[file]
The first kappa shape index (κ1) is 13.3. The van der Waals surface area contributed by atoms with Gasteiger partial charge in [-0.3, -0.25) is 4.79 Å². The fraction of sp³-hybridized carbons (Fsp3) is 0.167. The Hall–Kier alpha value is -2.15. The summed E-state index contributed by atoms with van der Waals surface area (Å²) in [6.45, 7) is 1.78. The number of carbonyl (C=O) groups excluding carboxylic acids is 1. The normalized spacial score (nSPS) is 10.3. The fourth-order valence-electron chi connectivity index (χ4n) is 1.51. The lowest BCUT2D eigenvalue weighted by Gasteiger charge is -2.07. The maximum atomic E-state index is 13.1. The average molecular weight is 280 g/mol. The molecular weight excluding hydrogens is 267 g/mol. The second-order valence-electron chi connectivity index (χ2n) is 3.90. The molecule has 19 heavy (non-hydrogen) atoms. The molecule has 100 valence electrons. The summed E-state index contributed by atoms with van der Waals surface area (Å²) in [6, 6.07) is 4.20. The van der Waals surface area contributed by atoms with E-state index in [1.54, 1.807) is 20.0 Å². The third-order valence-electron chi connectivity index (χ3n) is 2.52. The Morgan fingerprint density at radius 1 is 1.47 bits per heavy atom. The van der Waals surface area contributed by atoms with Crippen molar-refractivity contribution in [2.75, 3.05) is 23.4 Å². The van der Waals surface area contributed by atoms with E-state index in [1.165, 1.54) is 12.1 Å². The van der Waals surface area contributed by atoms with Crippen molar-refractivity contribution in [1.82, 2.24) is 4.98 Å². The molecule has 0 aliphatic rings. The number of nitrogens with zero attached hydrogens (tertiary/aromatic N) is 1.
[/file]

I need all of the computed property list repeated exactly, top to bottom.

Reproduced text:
The first kappa shape index (κ1) is 13.3. The van der Waals surface area contributed by atoms with Gasteiger partial charge in [-0.3, -0.25) is 4.79 Å². The fraction of sp³-hybridized carbons (Fsp3) is 0.167. The Hall–Kier alpha value is -2.15. The summed E-state index contributed by atoms with van der Waals surface area (Å²) in [6.45, 7) is 1.78. The number of carbonyl (C=O) groups excluding carboxylic acids is 1. The normalized spacial score (nSPS) is 10.3. The fourth-order valence-electron chi connectivity index (χ4n) is 1.51. The lowest BCUT2D eigenvalue weighted by Gasteiger charge is -2.07. The maximum atomic E-state index is 13.1. The average molecular weight is 280 g/mol. The molecular weight excluding hydrogens is 267 g/mol. The second-order valence-electron chi connectivity index (χ2n) is 3.90. The molecule has 19 heavy (non-hydrogen) atoms. The molecule has 100 valence electrons. The summed E-state index contributed by atoms with van der Waals surface area (Å²) in [6, 6.07) is 4.20. The van der Waals surface area contributed by atoms with E-state index in [1.54, 1.807) is 20.0 Å². The third-order valence-electron chi connectivity index (χ3n) is 2.52. The Morgan fingerprint density at radius 1 is 1.47 bits per heavy atom. The van der Waals surface area contributed by atoms with Crippen molar-refractivity contribution in [2.75, 3.05) is 23.4 Å². The van der Waals surface area contributed by atoms with E-state index in [1.165, 1.54) is 12.1 Å². The van der Waals surface area contributed by atoms with Crippen molar-refractivity contribution in [1.82, 2.24) is 4.98 Å². The molecule has 0 aliphatic rings. The number of nitrogens with zero attached hydrogens (tertiary/aromatic N) is 1.